Saturday, August 18, 2007

Irrational beliefs

Religion is a popular target for self-identified "rationalists". This essay by George Mason economist Bryan Caplan attacks religious beliefs as being arrived at through particularly irrational processes. But I think we will find that Caplan's criteria are equally applicable to the non-religious belief of reductionistic materialism and the non-existence of psi phenomena. Let's take a look at the first part of his essay:


To tell people that their non-religious beliefs are just a religion is an insult. Why is it an insult? There isn't any nice way to answer, so I'll be blunt. It is an insult because the way that people form religious beliefs is so intellectually irresponsible that their conclusions are almost guaranteed to be false. People:



· accept their religious beliefs with little or no evidence



· accept religious beliefs that are contrary to the evidence



· accept religious beliefs without studying competing views



· are certain about religious beliefs that are dubious at best, and



· accept their religious beliefs not because they are intellectually compelling, but because they are emotionally comforting.



Forming non-religious beliefs in a religious way is irrational because forming any beliefs in a religious way is irrational.




Now let's examine these criticisms in detail and see if they apply to reductionistic materialism and the denial of psi phenomena:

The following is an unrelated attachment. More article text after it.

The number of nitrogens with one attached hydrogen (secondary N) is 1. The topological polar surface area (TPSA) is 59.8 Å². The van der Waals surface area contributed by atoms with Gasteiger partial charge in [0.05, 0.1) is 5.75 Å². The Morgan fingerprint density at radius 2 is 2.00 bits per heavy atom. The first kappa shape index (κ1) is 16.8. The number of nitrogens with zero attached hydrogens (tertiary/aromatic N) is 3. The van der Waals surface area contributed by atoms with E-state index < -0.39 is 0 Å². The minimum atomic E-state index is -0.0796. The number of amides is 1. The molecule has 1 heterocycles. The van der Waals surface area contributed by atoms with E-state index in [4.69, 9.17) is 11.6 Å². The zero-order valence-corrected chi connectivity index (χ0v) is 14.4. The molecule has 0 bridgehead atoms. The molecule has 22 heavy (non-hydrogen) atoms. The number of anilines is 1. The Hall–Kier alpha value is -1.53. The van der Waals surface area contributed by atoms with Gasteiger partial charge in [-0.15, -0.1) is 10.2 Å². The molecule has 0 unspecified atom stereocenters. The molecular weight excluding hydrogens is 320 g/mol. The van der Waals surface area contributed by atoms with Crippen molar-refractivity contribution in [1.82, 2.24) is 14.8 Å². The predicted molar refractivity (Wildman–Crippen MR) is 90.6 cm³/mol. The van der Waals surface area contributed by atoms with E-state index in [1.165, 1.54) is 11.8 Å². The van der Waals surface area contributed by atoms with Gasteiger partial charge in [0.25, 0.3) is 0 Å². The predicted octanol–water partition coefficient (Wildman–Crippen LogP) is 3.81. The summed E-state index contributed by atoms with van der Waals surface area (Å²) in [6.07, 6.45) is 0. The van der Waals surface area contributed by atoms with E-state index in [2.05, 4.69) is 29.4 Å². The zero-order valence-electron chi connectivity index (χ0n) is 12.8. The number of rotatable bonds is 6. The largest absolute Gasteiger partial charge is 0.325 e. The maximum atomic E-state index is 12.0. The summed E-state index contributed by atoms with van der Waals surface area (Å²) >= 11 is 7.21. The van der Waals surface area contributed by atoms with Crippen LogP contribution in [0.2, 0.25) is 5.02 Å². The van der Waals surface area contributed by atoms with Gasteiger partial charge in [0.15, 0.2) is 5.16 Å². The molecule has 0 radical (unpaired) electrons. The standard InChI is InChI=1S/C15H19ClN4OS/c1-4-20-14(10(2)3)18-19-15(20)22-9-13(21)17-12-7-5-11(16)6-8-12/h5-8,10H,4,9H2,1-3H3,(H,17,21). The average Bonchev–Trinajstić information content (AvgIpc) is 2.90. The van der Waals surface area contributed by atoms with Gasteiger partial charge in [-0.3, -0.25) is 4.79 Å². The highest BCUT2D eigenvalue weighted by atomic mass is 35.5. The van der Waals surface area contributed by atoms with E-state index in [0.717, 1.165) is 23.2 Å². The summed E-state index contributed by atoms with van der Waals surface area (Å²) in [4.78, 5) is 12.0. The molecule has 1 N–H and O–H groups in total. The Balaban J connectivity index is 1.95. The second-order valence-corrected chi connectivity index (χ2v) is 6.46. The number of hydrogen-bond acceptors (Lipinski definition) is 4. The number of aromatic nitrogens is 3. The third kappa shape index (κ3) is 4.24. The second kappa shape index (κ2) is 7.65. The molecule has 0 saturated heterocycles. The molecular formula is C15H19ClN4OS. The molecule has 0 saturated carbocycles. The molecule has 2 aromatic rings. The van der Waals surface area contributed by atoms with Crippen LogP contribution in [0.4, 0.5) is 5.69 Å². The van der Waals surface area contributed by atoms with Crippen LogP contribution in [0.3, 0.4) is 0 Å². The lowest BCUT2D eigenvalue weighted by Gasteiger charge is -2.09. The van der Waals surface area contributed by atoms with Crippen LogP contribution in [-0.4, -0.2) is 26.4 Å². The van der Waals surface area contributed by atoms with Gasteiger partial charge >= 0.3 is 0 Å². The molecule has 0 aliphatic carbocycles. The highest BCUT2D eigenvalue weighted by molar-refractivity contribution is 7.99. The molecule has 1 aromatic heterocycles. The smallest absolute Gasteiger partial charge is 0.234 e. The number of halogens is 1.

1) Do most reductionistic materialists "accept their . . . beliefs with little or no evidence" or "accept . . . beliefs that are contrary to the evidence"? I think that is the case. Reductionist materialists who deny psi phenomena are real discard a large body of research pointing towards a non-material aspect of mind and consciousness. They also ignore a vast body of anecdotal evidence to this effect, often extremely well corroborated.

2) Do most reductionistic materialists "accept . . . beliefs without studying competing views"? I think the answer to that could easily be "yes". There are certainly exceptions, like Andrew Endersby, but even the designated skeptics in debates about psi are often poorly read on the research they are attacking. I see no evidence that the run-of-the-mill reductionistic materialist has read books like Entangled Minds, Best Evidence or Irreducible Mind, nor that they have read the studies from researchers like Dean Radin, Rupert Sheldrake, Ian Stevenson and the like.